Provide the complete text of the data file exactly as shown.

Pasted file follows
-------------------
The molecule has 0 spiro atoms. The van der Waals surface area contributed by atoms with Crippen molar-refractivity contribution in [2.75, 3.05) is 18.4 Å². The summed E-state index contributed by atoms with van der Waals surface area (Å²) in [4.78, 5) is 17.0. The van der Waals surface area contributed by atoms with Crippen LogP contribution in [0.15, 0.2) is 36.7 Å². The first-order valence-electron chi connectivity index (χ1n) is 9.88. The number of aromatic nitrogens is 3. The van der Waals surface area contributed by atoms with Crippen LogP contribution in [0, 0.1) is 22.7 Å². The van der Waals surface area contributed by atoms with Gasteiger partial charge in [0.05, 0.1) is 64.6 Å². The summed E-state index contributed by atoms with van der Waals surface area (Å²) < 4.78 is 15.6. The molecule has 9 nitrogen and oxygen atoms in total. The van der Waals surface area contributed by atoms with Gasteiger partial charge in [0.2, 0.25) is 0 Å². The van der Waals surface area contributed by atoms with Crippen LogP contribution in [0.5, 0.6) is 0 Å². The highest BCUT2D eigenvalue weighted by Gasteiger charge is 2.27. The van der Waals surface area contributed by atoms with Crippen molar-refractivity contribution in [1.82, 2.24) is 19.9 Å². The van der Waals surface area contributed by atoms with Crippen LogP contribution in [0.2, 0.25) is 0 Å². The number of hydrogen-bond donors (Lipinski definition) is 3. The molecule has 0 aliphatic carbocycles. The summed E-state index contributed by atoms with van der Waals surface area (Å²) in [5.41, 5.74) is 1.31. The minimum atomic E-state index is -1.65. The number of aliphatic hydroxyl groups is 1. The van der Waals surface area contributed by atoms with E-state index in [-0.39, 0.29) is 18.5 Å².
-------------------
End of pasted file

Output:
The molecule has 0 spiro atoms. The van der Waals surface area contributed by atoms with Crippen molar-refractivity contribution in [2.75, 3.05) is 18.4 Å². The summed E-state index contributed by atoms with van der Waals surface area (Å²) in [4.78, 5) is 17.0. The van der Waals surface area contributed by atoms with Crippen LogP contribution in [0.15, 0.2) is 36.7 Å². The first-order valence-electron chi connectivity index (χ1n) is 9.88. The number of aromatic nitrogens is 3. The van der Waals surface area contributed by atoms with Crippen LogP contribution in [0, 0.1) is 22.7 Å². The van der Waals surface area contributed by atoms with Gasteiger partial charge in [0.05, 0.1) is 64.6 Å². The summed E-state index contributed by atoms with van der Waals surface area (Å²) < 4.78 is 15.6. The molecule has 9 nitrogen and oxygen atoms in total. The van der Waals surface area contributed by atoms with Gasteiger partial charge in [0.2, 0.25) is 0 Å². The van der Waals surface area contributed by atoms with Crippen LogP contribution in [0.5, 0.6) is 0 Å². The highest BCUT2D eigenvalue weighted by Gasteiger charge is 2.27. The van der Waals surface area contributed by atoms with Crippen molar-refractivity contribution in [1.82, 2.24) is 19.9 Å². The van der Waals surface area contributed by atoms with Crippen LogP contribution in [0.2, 0.25) is 0 Å². The number of hydrogen-bond donors (Lipinski definition) is 3. The molecule has 0 aliphatic carbocycles. The summed E-state index contributed by atoms with van der Waals surface area (Å²) in [5.41, 5.74) is 1.31. The minimum atomic E-state index is -1.65. The number of aliphatic hydroxyl groups is 1. The van der Waals surface area contributed by atoms with E-state index in [-0.39, 0.29) is 18.5 Å².